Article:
If you have read anything in the Sci-Fi genre or watched anything close on TV, you've come across the concept of Time Travel. Travelling through time seems to be on the human mind more often than not, with TV shows like Leap Year, Doctor Who, and Primeval dominating the spectre. JK Rowling touched on the subject during one her Harry Potter books, and even Stephen King, the Master of Horror, has jumped on the bandwagon with his release entitled 11/22/63.
So, let's take a moment and look at the many forms that Time Travel has taken over the years since its appearance in literature.
MechanicalSome versions of Time Travel have appeared as Mechanical. This can be in a space ship with time travel compatibility or a time machine - one that can only travel in time, not in location. This can vary - for example, in Doctor Who, they have the TARDIS. While this may give the appearance of a time machine (as it resembles a Victorian police box) it is actually a space ship with time travel compatibility. It can move in location, as well as in time. In Hot Tub Time Machine, for example - they only travel in time, making this a time machine. (I know, they are TV or Movie references, but are the easiest and most currently recognizable.) When it comes to literature - books featuring Mechanical Time Travel include The Time Machine by HG Wells and How to Live Safely in a Science Fiction Universe by Charles Yu.
PortalPortal based Time Travel is similar to, say, the Crack in the Wall in Doctor Who. A portal is generally a hole in the space-time continuum. Most likely you'll see this a rift or hole that glows and generally floats in the sky. Stephen King's 11/22/63 is an example of portal based Time Travel, as the character travels through a rift hidden in a storeroom.
FantasticalThink Charles Dickens... Fantastical Time Travel is orchstrated by a ghost or other such phenomena. The Ghosts of Christmas Past, Present, and Future from A Christmas Carol are the perfect example. They guide the character through different points in time. The Time Traveller's Wife by Audrey Niffenegger is another great example of Fantastical Time Travel.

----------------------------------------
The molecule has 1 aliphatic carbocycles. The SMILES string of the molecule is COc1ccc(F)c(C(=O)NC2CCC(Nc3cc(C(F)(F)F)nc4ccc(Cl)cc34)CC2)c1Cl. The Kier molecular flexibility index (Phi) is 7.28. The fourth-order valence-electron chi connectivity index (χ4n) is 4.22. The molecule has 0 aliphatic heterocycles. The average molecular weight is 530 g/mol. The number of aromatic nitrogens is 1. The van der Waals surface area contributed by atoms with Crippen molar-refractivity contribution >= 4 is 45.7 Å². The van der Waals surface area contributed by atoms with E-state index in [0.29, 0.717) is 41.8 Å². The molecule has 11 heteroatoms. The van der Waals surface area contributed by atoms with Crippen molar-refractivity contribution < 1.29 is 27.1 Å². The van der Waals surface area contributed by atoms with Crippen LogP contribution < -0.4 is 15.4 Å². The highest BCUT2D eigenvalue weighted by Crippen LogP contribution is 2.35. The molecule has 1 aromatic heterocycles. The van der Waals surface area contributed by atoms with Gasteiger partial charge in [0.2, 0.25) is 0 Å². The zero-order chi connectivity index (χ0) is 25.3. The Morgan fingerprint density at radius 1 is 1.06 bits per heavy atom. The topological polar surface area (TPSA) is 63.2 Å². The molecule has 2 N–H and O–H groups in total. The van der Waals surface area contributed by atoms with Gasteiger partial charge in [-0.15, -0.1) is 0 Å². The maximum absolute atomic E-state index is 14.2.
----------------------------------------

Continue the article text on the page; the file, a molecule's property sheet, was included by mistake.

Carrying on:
Magical/Item BasedMagical or Item Based is when an object holds the power of time travel. A character cannot travel in time without this specific item. The mystical stones in Diana Gabaldon's Outlander shows magical/Item Based Time Travel well, as does JK Rowling's Harry Potter and the Prisoner of Azkaban.
UnexplainedBecause, well... why not? It's most likely in the future, right? If you find yourself wondering exactly how they managed to travel, consider it unexplained. Sometimes a light explanation (ie: They're The One) still makes it fall into this category.
The Multiverse of Max Tovey combines two of these unique travelling methods, making for an interesting explanation of Time Travelling. The Multiverse meshes historical elements, science-fiction (ie: Time Travelling), and mythic folk lore for a whirlwind ride through vital historical points in Britan's history.
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